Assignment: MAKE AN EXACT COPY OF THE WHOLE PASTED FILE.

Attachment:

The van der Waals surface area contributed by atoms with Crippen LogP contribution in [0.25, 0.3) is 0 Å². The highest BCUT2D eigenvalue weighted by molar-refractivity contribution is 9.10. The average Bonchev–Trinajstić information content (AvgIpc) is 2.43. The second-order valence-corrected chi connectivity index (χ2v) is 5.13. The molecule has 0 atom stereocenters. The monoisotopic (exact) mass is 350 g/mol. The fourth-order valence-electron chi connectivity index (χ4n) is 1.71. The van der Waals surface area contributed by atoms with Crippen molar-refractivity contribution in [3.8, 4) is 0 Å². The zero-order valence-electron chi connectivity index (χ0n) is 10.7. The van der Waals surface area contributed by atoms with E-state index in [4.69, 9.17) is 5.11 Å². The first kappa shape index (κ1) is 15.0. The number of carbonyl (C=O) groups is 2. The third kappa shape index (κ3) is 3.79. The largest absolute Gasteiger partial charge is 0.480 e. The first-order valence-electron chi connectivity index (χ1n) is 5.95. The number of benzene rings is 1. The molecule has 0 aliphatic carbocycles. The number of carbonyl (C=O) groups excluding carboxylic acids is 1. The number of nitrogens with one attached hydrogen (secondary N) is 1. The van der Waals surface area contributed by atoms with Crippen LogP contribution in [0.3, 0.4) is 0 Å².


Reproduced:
The van der Waals surface area contributed by atoms with Crippen LogP contribution in [0.25, 0.3) is 0 Å². The highest BCUT2D eigenvalue weighted by molar-refractivity contribution is 9.10. The average Bonchev–Trinajstić information content (AvgIpc) is 2.43. The second-order valence-corrected chi connectivity index (χ2v) is 5.13. The molecule has 0 atom stereocenters. The monoisotopic (exact) mass is 350 g/mol. The fourth-order valence-electron chi connectivity index (χ4n) is 1.71. The van der Waals surface area contributed by atoms with Crippen molar-refractivity contribution in [3.8, 4) is 0 Å². The zero-order valence-electron chi connectivity index (χ0n) is 10.7. The van der Waals surface area contributed by atoms with E-state index in [4.69, 9.17) is 5.11 Å². The first kappa shape index (κ1) is 15.0. The number of carbonyl (C=O) groups is 2. The third kappa shape index (κ3) is 3.79. The largest absolute Gasteiger partial charge is 0.480 e. The first-order valence-electron chi connectivity index (χ1n) is 5.95. The number of benzene rings is 1. The molecule has 0 aliphatic carbocycles. The number of carbonyl (C=O) groups excluding carboxylic acids is 1. The number of nitrogens with one attached hydrogen (secondary N) is 1. The van der Waals surface area contributed by atoms with Crippen LogP contribution in [0.3, 0.4) is 0 Å².